WASHINGTON – Former Rep. Kweisi Mfume was sworn in Tuesday as president and chief executive officer of the NAACP, pledging to reduce the organization’s debt and redefine its role in civil rights.
The Democrat takes the helm of a 500,000-member organization steeped in a debt he estimates at more than $3.2 million.
“The NAACP will reclaim its voice,” said Mfume, 47, of Baltimore. “There will be change. It will be swift, it will be focused, and it will be constructive.”
President Clinton, Vice President Al Gore and Maryland congressmen were among the many leaders who came to support Mfume’s decision to direct the National Association for the Advancement of Colored People, the nation’s oldest and largest civil rights organization.
“I thank my good friend Congressman Mfume for his willingness to lay down his political career,” Clinton said. “It is a wise choice. It will give us a better future.”
Sen. Barbara Mikulski, D-Baltimore, said Mfume will be able to offer eloquent rebuttals to people like GOP presidential candidate Patrick Buchanan and National of Islam leader Louis Farrakhan.
“Those are the people who are out there appealing to the fears of the black and white community,” Mikulski said. “We need voices like Kweisi.
“I think that Kweisi will be a voice for his own constituency, but I think he will also be a voice for the social glue that will hold us together,” she said.
Baltimore Mayor Kurt L. Schmoke called Mfume “the right man for the NAACP.”
He added: “They couldn’t have chosen better. He’ll be a great leader for them and that will be a benefit to all of us.”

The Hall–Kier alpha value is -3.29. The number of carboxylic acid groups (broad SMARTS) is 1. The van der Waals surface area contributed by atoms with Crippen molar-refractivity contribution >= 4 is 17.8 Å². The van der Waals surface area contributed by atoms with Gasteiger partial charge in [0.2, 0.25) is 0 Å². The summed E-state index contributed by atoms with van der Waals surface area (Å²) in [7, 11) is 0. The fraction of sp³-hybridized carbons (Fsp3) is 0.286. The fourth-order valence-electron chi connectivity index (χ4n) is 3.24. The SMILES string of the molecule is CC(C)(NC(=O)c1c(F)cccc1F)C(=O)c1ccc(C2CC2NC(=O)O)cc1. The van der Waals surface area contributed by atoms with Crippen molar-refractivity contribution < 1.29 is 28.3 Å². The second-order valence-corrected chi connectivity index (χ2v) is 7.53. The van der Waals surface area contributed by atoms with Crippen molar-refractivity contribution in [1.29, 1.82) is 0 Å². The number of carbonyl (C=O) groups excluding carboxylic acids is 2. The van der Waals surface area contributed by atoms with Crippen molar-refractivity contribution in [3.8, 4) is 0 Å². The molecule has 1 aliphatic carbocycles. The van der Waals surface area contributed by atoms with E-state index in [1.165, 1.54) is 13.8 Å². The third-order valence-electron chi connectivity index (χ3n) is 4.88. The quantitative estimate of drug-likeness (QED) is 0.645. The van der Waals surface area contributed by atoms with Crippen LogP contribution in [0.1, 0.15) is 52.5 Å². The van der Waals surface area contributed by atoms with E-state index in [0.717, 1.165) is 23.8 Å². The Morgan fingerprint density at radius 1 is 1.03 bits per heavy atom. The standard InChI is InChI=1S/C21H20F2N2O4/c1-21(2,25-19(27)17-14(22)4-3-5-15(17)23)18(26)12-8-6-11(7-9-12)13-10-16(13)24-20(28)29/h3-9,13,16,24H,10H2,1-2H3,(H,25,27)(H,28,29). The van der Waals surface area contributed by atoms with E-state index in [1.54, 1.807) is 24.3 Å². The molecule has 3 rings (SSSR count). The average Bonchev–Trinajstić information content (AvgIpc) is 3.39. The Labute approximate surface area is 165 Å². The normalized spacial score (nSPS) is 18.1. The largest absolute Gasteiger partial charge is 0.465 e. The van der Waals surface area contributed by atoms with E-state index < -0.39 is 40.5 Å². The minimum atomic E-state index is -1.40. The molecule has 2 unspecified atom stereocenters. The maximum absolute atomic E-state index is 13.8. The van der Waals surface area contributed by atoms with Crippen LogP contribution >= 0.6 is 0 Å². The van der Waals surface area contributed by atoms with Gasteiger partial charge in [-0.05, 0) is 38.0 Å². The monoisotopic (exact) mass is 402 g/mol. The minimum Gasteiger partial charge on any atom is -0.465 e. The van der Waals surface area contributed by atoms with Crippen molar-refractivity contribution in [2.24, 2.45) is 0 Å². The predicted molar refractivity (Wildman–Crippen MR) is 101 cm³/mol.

Mfume was elected to Congress in 1986 and officially stepped down Sunday. His 7th District seat will remain vacant until April 16, when the winners of the March 5 primaries will compete for it in a special election.
Clinton said the crowded field for the seat is “a great tribute to the standard of public service” set by Mfume.
“He announced he was leaving and 32 people showed up,” the president said. “You can tell how good a person is by seeing how many people want to do what he once did.”
Schmoke said, “Obviously, it’s going to be tough to fill those shoes, but we have a lot of capable candidates out there.”
Clinton underscored how necessary the 87-year-old organization is for the nation.
“I can still remember as a boy what it meant to have a church burned in your home state,” Clinton said. “The country does need the NAACP.”
He mentioned that even Sen. Phil Gramm, R-Texas, had to endure leaflets against his Asian-American wife during his aborted campaign for the presidency.
“That is wrong,” Clinton said.
Among the objectives Mfume outlined for the near future were retiring the organization’s debt, halting falling membership and encouraging corporate sponsorship.
He made a plea for financial support but said that corporations such as Dupont, Ford and General Electric had already contributed enough to shrink the debt by $1 million.
“We’ve got some preliminary figures from January that indicate that membership has slightly gone up, that larger donors are beginning to come forward, and that corporate support has been reinvigorated,” he said.
Mfume warned of extremist views and said the NAACP should steer clear of them.
“The extreme, ultra-conservative policies of the far right wing are draconian,” Mfume said. “They are policies which punish the elderly, restrict the poor and deny opportunity to our children.”
Mfume also condemned left-wing policies that he said aim to maintain the poor. “If we have learned nothing else in the past 30 years, it is in fact that the poor must not be maintained, they must be transformed.”
He said he plans to attend both the Republican and Democratic national conventions this summer.
The ceremony, held in the same Justice Department building that once barred blacks and other minorities from entering, was rich with renewal and a celebration of youth.
Four of Mfume’s five sons sat in the front row. “To have my children here after 16-and-a-half years of public life,” Mfume said afterward, “was a very emotional moment.” -30-